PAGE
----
Most organizations have a policy that states they intend to comply with all laws and regulations. If your organization does not have this policy then you should consider adopting it. And it is a good personal policy as well.
However, not breaking any laws is a pretty low standard for behavior. Here is an example – some multinational companies set up their operations in a low tax jurisdiction and record all of their sales there. This is apparently legal but no one could argue that it is ethical for a corporation to pay no taxes to any country on planet earth!
As perceptions change about this issue, large corporations are going to be criticized for their tax reporting strategies. Their defense is going to be that it was legal and everyone else was doing it. They will say that a company could lose its competitive advantage if it is the only corporation that is paying tax. Wells Fargo is another example; employees went along with setting up false credit card accounts because everyone was doing it. Now that the scam has come to light all of those employees are perceived as being guilty and are asked why did you agree to do something you knew was wrong?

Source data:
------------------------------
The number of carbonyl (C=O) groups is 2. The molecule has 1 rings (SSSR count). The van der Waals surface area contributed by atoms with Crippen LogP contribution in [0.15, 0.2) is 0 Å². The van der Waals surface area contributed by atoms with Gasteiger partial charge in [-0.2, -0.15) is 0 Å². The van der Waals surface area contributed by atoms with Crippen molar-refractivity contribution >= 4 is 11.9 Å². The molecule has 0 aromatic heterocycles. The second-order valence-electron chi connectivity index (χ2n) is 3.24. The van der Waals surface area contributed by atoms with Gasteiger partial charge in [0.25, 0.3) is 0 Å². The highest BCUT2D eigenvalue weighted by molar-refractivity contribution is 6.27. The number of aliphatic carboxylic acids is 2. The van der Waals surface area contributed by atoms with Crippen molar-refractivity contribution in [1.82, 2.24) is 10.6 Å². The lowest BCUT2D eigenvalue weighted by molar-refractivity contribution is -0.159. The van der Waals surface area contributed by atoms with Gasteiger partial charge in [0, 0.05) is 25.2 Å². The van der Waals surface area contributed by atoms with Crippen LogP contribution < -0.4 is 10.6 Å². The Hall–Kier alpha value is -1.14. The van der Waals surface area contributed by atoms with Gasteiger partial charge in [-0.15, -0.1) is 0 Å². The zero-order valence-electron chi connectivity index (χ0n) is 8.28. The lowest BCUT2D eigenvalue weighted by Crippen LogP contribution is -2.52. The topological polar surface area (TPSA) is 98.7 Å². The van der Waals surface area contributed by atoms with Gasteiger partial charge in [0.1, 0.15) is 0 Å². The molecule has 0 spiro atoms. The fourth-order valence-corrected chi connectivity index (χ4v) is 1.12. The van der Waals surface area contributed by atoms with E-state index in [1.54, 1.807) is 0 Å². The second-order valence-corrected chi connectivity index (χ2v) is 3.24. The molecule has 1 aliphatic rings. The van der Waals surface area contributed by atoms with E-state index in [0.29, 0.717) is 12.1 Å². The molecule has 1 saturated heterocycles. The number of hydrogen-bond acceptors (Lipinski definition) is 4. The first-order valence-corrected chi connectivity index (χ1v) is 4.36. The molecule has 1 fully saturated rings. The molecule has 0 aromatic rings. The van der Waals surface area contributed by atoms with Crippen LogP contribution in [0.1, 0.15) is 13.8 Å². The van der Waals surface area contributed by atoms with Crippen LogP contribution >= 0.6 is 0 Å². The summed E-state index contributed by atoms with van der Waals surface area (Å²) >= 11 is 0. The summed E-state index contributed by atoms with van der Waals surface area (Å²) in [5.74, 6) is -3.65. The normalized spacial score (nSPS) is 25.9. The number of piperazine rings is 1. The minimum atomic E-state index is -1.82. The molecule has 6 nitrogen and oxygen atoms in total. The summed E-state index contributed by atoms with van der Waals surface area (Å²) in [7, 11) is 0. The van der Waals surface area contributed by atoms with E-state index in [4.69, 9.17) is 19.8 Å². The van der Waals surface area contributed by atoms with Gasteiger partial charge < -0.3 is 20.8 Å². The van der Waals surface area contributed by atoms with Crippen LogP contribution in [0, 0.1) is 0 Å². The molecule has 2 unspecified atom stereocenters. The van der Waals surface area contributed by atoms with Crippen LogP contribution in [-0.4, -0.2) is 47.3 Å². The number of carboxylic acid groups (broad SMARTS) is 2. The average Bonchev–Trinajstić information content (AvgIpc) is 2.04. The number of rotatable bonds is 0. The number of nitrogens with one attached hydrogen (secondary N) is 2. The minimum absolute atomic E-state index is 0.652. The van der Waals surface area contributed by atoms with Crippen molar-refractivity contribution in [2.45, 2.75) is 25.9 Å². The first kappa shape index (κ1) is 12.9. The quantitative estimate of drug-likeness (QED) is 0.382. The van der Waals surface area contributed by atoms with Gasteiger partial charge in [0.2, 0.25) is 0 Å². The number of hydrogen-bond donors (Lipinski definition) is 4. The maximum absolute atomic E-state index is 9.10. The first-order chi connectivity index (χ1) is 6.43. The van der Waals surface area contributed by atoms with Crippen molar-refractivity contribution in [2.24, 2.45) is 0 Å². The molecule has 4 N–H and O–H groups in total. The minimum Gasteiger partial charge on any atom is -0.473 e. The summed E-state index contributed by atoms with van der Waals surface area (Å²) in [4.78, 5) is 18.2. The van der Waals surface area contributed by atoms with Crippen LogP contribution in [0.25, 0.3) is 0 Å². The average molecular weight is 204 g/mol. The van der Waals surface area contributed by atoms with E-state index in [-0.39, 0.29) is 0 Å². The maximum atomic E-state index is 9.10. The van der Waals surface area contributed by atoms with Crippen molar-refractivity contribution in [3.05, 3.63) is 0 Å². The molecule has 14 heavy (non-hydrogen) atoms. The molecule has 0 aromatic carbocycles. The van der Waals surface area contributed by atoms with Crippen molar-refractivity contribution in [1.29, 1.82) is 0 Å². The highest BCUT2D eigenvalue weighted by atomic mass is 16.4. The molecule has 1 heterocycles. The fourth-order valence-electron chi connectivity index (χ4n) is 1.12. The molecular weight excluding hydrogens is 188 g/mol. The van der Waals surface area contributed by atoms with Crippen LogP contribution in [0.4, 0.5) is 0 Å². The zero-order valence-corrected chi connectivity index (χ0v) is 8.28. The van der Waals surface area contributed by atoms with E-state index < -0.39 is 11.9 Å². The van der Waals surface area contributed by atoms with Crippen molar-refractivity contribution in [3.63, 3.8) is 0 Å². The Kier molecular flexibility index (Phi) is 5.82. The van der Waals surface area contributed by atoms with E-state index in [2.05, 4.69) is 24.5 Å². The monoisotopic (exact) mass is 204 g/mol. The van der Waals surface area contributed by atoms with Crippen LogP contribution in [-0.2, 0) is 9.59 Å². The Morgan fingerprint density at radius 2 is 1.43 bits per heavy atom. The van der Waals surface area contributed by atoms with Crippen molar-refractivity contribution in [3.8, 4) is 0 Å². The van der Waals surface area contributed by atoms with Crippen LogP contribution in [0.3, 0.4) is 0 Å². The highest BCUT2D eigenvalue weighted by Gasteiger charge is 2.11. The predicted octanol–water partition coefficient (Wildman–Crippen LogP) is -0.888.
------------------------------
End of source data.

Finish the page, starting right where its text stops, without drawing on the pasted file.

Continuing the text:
Let’s come back to the concept of changing perceptions. In the 70’s people smoked everywhere. During my university days many classrooms had a haze of cigarette smoke between me and the professor. The professors often were smokers. By today’s standards this is inconceivable, yet no one complained.
At the board room table and the kitchen table, wouldn’t it be great if we considered whether our behaviour was ethical and not just whether what we want to do is legal. As perceptions change behaviour is cast in a different light.